Gas Caucus Gets Pipline Update, Already Crafting Legislation

State lawmakers today heard an update on a proposal to get natural gas from the North Slope to Southcentral Alaska. The project concentrates on in-state delivery, and involves a slightly larger gas line than previous plans. House Speaker Mike Chenault and Representative Mike Hawker have been pushing a pipeline in recent years and say they plan to reintroduce a gas pipeline bill this session.

The Joint In-State Gas Caucus met in Anchorage to get an update from the Alaska Gasline Development Corporation. Frank Richards is the Pipeline and Government Affairs Manager with the agency. He presented an update on the Alaska stand alone pipeline. He says the project still runs a pipeline from Prudhoe Bay to Beluga/Point McKenzie, but it has a new design premise – the main feature being a slightly larger pipeline with lower pressure.

“What this also means is that we will be able to provide that gas to Fairbanks and the other communities along the way at a significantly lower cost,” Richards said.

Previous plans included a 24 inch pipeline, plus costly processing facilities and compressor stations along the way to handle higher pressure. Richards says the plan still calls for moving 500 million cubic feet of gas per day, the AGIA limitation.  But Richards says the changes have many benefits.

“We’re going to eliminate costly facilities along the line. We’re gonna have industry standard pipes fittings and equipment. And we’ll have a lean gas case that will still allow for the inclusion of propane if there are propane needs along the line to meet interior Alaska’s needs. And then the lean gas means greater access for Alaskan communities along the way. No need for expensive straddling facilities, greater access, lower operating costs,” Richards said.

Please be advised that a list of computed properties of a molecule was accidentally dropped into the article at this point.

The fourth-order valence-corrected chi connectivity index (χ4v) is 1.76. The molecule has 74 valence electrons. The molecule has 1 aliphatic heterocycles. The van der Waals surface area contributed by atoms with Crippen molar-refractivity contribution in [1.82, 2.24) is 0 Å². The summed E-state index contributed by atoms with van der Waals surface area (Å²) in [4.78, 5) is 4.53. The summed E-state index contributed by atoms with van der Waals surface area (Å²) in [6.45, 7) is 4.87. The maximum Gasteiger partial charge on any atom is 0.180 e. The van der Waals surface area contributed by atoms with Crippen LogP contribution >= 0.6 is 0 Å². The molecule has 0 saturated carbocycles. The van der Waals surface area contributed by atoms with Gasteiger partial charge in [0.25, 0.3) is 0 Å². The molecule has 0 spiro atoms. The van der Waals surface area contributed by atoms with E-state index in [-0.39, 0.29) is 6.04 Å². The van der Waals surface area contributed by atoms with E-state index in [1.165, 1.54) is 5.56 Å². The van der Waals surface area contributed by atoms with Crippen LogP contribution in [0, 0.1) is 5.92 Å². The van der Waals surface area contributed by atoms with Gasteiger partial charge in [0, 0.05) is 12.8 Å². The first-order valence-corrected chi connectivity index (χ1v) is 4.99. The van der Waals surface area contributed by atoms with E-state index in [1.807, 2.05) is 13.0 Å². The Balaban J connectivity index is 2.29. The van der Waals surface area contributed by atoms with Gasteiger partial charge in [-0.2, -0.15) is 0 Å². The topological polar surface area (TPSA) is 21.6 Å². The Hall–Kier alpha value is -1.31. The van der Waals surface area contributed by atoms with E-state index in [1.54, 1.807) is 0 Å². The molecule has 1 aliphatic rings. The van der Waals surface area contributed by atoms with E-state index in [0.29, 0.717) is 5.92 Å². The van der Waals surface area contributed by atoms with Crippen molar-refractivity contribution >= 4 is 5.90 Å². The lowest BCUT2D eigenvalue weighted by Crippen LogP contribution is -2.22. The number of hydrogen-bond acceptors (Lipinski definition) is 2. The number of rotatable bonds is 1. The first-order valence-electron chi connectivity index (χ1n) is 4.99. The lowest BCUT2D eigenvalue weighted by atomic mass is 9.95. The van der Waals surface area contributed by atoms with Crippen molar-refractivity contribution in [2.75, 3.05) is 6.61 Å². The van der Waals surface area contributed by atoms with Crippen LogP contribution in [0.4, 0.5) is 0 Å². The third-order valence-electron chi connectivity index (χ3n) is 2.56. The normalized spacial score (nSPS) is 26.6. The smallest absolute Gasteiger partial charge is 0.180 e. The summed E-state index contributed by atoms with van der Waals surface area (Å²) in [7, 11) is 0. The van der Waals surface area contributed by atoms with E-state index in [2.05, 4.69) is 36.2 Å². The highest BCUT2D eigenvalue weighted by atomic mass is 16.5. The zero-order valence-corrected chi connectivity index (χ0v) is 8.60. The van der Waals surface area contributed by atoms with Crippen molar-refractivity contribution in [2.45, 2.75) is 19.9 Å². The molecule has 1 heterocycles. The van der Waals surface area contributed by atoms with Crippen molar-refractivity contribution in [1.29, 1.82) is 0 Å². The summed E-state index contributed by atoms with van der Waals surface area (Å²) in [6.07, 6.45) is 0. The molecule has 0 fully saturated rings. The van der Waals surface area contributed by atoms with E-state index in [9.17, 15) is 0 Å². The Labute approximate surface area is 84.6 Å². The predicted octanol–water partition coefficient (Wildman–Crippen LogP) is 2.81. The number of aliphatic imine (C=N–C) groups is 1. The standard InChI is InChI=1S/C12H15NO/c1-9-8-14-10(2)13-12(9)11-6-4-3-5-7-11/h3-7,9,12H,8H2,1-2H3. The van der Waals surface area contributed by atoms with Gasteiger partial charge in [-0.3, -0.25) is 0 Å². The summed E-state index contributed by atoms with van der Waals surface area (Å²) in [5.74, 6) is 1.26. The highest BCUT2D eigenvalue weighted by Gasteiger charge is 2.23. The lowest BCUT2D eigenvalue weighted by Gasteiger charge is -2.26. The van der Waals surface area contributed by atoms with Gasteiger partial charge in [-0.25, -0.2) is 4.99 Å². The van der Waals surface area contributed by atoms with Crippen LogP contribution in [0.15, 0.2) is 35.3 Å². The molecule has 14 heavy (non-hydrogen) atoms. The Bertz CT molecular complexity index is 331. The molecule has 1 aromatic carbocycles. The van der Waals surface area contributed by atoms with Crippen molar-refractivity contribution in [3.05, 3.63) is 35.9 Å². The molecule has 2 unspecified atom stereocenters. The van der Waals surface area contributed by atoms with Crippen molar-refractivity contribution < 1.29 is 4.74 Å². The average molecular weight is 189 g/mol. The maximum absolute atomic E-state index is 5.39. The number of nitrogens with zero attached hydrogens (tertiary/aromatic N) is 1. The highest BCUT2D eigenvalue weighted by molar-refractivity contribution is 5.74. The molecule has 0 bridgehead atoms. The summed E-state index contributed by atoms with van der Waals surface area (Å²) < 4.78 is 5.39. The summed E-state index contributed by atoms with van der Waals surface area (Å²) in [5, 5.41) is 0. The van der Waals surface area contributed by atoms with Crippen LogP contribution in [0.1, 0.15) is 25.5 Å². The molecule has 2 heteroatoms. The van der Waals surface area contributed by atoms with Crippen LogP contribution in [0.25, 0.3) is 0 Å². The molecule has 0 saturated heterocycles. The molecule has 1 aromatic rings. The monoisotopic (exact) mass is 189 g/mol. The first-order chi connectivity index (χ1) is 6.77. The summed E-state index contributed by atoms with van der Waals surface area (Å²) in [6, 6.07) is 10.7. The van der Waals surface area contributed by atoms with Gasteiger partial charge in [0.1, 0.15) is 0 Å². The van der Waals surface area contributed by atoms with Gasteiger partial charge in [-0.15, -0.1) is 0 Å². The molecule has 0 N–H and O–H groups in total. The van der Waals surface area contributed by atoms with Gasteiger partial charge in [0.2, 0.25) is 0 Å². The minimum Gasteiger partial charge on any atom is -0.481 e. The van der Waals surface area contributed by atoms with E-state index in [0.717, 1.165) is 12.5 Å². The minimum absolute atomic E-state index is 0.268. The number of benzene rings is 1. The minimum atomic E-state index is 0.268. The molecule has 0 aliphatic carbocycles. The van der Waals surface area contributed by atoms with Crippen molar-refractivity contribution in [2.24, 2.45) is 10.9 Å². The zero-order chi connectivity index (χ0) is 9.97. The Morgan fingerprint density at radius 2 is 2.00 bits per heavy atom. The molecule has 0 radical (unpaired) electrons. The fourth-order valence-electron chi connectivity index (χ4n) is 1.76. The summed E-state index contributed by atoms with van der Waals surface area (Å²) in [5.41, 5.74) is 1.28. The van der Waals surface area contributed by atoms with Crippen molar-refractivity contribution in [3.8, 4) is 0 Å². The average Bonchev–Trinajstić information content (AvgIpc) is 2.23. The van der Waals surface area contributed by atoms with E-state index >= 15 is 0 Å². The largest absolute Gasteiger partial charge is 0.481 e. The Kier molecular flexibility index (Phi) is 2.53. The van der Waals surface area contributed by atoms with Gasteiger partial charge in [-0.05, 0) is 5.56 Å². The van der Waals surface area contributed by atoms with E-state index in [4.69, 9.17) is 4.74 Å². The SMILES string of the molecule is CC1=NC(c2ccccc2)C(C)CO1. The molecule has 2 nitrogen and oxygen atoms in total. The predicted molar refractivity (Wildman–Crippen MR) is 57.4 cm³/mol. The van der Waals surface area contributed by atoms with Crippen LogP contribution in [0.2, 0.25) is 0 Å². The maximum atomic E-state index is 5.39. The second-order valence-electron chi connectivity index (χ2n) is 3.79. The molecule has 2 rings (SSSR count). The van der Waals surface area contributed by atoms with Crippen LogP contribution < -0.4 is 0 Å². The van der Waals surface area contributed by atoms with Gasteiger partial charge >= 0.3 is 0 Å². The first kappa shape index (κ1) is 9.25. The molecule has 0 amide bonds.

Richards also reported that the environmental impact statement for the more than 700-mile long pipeline is complete and that his agency has acquired the necessary state rights of way. Federal rights of way are still being sought. The legislature created the Alaska Gasline Development Corporation to advance a stand alone pipeline in 2010.

State Representative Mike Chenault pushed for the gas line along with Representative Hawker last year in the legislature. It passed the House but died in the Senate. Hawker says its an important measure.

“We have to look at getting natural gas into the hands of Alaskans as a public works project. Just like highways and sewers, water and sewer systems are public works projects. Right now, with the cost of energy in the interior and the looming natural gas shortage here in Cook Inlet. I can insure every one of as elected officials that the first time that you flip the switch and the lights don’t go on that the public is going to be asking, ‘why didn’t you make this a sufficient priority,'” Hawker said.

Hawker says legislators are trying to get a jump on the session preparing new pipeline legislation and already have a new 42-page bill.

Officials estimate the project will cost $7.7 billion. The AGDC is asking for 400-million dollars from the legislature in 2013 to fund the pipeline.

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Daysha Eaton is a contributor with the Alaska Public Radio Network.

Daysha Eaton holds a B.A. from Evergreen State College, and a M.A. from the University of Southern California. Daysha got her start in radio at Seattle public radio stations, KPLU and KUOW. Before coming to KBBI, she was the News Director at KYUK in Bethel. She has also worked as the Southcentral Reporter for KSKA in Anchorage.

Daysha's work has appeared on NPR's "Morning Edition" and "All Things Considered", PRI's "The World" and "National Native News". She's happy to take assignments, and to get news tips, which are best sent via email.

Daysha became a journalist because she believes in the power of storytelling. Stories connect us and they help us make sense of our world. They shed light on injustice and they comfort us in troubled times. She got into public broadcasting because it seems to fulfill the intention of the 4th Estate and to most effectively apply the freedom of the press granted to us through the Constitution. She feels that public radio has a special way of moving people emotionally through sound, taking them to remote places, introducing them to people they would not otherwise meet and compelling them to think about issues they might ordinarily overlook.

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